Google spoke, and naturally everyone listens. Roberto Rocha and the CBC write about its submission to the CRTC about new media regulation. As you might expect, the company prefers a hands-off approach to the Internet.
Google’s argument is that with no government regulation whatsoever concerning content, YouTube still manages to have plenty of Canadian-produced videos, and if measured quantitatively, it has more Canadian content than Canadian TV networks.
Rocha pokes some holes into that argument, mainly by pointing out most videos posted to YouTube are of little public interest. Test videos, family videos, copyright infringement, personal vlogs and just utter crap. There are no professionally-produced scripted dramas produced by Canadians online, and you could probably count on one hand the number of people making a living from posting videos online north of the border.
Quebecor, which has both a broadcasting interest in TVA and an online interest in ISP Videotron, also argues against regulation. To back up its point, it mentions its web portal Canoe:
Quebecor Media believes that the Canadian footprint in the new-media broadcasting environment is significant and continues to expand rapidly. One indication is that the Canoe.ca network is among the top 12 Canadian platforms in terms of unique visits.
OK, hands up those of you who can name 12 “Canadian platforms”. Yeah.
Non-regulation isn’t perfect. It encourages profit-seekers to go after the lowest common denominator. While there’s plenty of “user-generated content”, there’s very little professional production. Even with the almost non-existent barriers to production and distribution, the difference in value between what is produced for television (even cable channels) and what is produced online is still very large. It’s unclear at this point whether that gap will narrow.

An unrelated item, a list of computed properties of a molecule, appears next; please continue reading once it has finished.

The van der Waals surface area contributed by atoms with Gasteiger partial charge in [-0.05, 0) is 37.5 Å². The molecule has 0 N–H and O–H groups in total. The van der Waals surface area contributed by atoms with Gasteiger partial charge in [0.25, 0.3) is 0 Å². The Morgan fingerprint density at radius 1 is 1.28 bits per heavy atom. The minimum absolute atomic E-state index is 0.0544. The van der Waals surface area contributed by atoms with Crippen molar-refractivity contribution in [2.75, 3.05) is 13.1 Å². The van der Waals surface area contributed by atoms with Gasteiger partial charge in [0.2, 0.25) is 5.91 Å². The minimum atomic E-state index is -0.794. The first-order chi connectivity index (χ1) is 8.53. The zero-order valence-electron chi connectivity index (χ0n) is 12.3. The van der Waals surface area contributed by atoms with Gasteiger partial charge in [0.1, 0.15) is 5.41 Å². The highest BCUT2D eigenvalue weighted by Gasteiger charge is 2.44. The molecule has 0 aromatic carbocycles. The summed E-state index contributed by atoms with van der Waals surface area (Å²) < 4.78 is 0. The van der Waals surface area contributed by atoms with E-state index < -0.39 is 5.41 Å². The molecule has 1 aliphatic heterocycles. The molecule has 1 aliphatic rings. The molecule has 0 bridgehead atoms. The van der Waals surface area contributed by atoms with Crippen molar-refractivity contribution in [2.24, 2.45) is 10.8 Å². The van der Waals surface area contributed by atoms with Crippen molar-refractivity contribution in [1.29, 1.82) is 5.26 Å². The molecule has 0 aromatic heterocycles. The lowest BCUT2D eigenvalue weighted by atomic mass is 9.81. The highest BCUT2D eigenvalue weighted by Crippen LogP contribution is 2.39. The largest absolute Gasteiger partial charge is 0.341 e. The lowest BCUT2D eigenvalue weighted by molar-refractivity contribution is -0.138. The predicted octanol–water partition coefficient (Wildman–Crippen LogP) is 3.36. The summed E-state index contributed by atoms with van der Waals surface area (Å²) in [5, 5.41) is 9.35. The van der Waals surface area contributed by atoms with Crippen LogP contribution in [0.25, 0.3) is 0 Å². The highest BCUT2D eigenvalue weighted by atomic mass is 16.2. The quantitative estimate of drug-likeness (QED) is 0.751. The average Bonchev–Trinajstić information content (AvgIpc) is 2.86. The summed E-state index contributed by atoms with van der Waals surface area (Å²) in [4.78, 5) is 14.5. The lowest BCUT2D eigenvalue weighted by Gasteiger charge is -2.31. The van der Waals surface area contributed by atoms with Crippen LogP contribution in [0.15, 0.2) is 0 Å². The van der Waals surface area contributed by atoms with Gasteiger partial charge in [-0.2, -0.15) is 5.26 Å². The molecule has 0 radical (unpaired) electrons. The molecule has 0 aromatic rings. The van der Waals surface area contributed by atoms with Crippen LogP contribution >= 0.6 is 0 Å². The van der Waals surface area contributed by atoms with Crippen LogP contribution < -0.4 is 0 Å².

But online is also the great equalizer. There are no public airwaves to portion out. There are no limits whatsoever, and so there should be no regulation, just as there is no regulation of newspapers.
Where conventional TV networks sign import deals and use simultaneous substitution law to effectively print money importing U.S. shows, there is no such rule online because there are no international barriers. Sure, some are trying to put up barriers to make our lives difficult, but the majority of content is available to Canadians as much as Americans, no matter which side of the border it comes from.
It hasn’t arrived yet, because many media owners still think that paying for cheap wire content and slapping your brand on it is a good idea, but eventually media outlets will learn that they’ll have to produce original content to get any audience (and advertising money). It’ll be creative ideas, not cross-border dealmaking, that will create wealth for Canadian media companies in the future.
At least, we hope.
In any case, it would be pointless for the CRTC to try to regulate the Internet, simply because it can’t.